Critical Decisions in Emergency Medicine
Each month, Critical Decisions, ACEP's official CME publication, provides two clinically focused lessons, reviews of the ABEM LLSA articles, and brief ECG, pharmacology, and imaging presentations designed to keep your skills current.
PEER IX: Physician’s Evaluation and Educational Review in Emergency Medicine, Volume IX is emergency medicine's gold standard for content review and self-assessment. Since 1974, tens of thousands of emergency physicians have turned first to PEER for content and self-assessment. Prepare for your board exam with the best-selling emergency medicine review product.
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Strategies for Improving Rapid Influenza Testing in Ambulatory Settings
Seasonal influenza epidemics affect an estimated 5% to 20% of the US population and are associated with an average of more than 200,000 hospitalizations each year and approximately 3,000 to 49,000 deaths. Annual influenza vaccination is the single most effective strategy for preventing influenza. The Centers for Disease Control and Prevention (CDC) recommends that every person 6 months old and older receive influenza vaccination every year unless it is contraindicated. Rapid Influenza Diagnostic Tests (RIDTs), if correctly interpreted, provide quick results and can help guide management of suspected influenza patients in ambulatory settings. This new course, developed by The Joint Commission and the CDC with representation from ACEP, addresses many factors affecting RIDT results, discusses misperceptions about RIDTs, and provides guidance on the role of RIDTs in diagnosing influenza in ambulatory settings. The course is free for ACEP members; registration is required. Follow this link, then click “Register” to set up a user name and password (not your current ACEP ID and password).
A Kid Friendly Approach to Pediatric Dehydration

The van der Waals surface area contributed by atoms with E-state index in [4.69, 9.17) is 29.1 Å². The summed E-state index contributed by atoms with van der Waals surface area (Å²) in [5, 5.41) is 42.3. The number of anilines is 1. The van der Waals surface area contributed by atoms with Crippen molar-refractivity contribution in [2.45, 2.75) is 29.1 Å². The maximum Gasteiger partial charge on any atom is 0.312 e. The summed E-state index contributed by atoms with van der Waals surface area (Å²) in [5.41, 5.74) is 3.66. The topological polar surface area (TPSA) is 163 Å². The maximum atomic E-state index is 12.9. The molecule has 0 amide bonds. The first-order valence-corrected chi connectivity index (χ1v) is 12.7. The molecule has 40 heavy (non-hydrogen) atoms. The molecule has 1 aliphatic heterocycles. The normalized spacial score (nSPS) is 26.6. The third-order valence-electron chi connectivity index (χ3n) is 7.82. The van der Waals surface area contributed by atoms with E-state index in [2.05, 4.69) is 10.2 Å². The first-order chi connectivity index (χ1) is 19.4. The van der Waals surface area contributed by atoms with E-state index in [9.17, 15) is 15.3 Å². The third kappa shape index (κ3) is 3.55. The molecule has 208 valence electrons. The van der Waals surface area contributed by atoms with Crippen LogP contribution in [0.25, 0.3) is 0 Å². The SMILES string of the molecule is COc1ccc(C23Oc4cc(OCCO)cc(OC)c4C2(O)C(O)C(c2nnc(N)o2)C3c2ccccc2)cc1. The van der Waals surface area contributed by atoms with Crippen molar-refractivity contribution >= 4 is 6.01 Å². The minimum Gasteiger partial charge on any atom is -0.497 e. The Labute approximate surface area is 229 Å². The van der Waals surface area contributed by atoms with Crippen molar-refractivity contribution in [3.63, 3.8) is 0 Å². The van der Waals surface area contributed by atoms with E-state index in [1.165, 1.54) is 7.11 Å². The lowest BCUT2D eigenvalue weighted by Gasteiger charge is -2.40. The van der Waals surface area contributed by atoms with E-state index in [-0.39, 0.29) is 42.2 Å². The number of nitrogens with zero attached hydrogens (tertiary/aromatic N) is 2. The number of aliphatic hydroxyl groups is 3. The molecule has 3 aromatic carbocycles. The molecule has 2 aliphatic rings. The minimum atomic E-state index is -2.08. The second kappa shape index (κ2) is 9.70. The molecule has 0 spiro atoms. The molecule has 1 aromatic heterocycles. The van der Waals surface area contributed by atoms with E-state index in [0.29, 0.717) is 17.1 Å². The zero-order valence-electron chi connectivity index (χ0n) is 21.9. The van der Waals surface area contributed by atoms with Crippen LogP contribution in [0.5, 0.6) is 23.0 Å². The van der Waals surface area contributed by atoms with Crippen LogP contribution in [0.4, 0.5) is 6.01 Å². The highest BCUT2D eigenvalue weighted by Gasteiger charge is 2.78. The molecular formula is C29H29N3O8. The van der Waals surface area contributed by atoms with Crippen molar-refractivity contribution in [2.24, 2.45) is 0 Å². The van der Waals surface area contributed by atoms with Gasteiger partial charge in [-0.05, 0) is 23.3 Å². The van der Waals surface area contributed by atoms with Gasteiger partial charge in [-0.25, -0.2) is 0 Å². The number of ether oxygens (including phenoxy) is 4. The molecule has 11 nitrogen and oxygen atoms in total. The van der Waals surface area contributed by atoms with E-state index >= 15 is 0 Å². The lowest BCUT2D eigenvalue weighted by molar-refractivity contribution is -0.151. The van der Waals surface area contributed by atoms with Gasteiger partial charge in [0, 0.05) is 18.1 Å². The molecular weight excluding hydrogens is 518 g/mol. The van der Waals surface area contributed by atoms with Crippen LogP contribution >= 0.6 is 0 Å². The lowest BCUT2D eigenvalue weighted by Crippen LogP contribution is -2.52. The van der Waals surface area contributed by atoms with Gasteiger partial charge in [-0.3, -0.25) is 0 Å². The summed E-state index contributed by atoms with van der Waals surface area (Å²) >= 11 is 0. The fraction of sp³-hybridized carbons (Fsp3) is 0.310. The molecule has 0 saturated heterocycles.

Achieving intravenous (IV) access in pediatric patients can be problematic and time-consuming, particularly in infants and young children who are agitated or present with difficult venous access. Subcutaneous (SC) hydration, augmented with a spreading agent such as hyaluronidase, is an alternative to IV therapy. Therefore, it is important that emergency physicians, especially those who routinely deal with pediatric dehydration, receive education about the current evidence for managing pediatric dehydration, as well as the value of enzyme augmentation as a potential benefit to patients in whom it is difficult or impractical to establish an IV line. This activity is a Satellite Symposium that was originally presented at the 2009 ACEP Scientific Assembly and was underwritten by Baxter Healthcare.
This series of clinical articles provides useful information to the practicing emergency physician, and FREE CME credit to members who participate. The "Focus On" series looks at an issue or topic common in everyday practice, but through a lens that highlights a state-of-the-art treatment, a new approach based on emergency medicine literature, or something innovative that will change a physician's practice.
Free CME On-demand Webcourse Explores Management of ACS Patients
This on-demand program is designed for emergency physicians, cardiologists, and others who treat acute coronary syndromes. The FREE program will discuss current guidelines for acute treatment while analyzing clinical trial results and new and emerging therapeutic options. The program is accredited by the Potomac Center for Medical Education. This program offers 1.0 AMA PRA Category 1 Credits™.